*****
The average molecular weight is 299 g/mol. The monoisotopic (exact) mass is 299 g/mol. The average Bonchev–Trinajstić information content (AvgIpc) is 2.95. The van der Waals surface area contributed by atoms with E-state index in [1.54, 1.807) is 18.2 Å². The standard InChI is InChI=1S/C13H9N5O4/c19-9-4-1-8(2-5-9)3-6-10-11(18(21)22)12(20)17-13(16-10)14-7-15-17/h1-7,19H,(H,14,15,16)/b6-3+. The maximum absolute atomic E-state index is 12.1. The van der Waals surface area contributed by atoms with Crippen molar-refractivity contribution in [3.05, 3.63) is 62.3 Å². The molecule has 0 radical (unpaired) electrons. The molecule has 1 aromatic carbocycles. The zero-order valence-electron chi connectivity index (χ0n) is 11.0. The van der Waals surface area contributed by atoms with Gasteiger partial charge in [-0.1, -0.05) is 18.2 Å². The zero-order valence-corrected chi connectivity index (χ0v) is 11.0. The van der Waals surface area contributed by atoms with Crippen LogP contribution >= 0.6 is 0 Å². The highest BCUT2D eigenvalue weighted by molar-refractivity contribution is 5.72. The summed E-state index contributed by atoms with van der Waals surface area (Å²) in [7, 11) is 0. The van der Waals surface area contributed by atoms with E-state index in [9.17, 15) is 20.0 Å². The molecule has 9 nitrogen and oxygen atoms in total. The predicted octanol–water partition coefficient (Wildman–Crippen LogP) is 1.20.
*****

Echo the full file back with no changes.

The average molecular weight is 299 g/mol. The monoisotopic (exact) mass is 299 g/mol. The average Bonchev–Trinajstić information content (AvgIpc) is 2.95. The van der Waals surface area contributed by atoms with E-state index in [1.54, 1.807) is 18.2 Å². The standard InChI is InChI=1S/C13H9N5O4/c19-9-4-1-8(2-5-9)3-6-10-11(18(21)22)12(20)17-13(16-10)14-7-15-17/h1-7,19H,(H,14,15,16)/b6-3+. The maximum absolute atomic E-state index is 12.1. The van der Waals surface area contributed by atoms with Crippen molar-refractivity contribution in [3.05, 3.63) is 62.3 Å². The molecule has 0 radical (unpaired) electrons. The molecule has 1 aromatic carbocycles. The zero-order valence-electron chi connectivity index (χ0n) is 11.0. The van der Waals surface area contributed by atoms with Gasteiger partial charge in [-0.1, -0.05) is 18.2 Å². The zero-order valence-corrected chi connectivity index (χ0v) is 11.0. The van der Waals surface area contributed by atoms with Crippen LogP contribution >= 0.6 is 0 Å². The highest BCUT2D eigenvalue weighted by molar-refractivity contribution is 5.72. The summed E-state index contributed by atoms with van der Waals surface area (Å²) in [7, 11) is 0. The van der Waals surface area contributed by atoms with E-state index in [9.17, 15) is 20.0 Å². The molecule has 9 nitrogen and oxygen atoms in total. The predicted octanol–water partition coefficient (Wildman–Crippen LogP) is 1.20.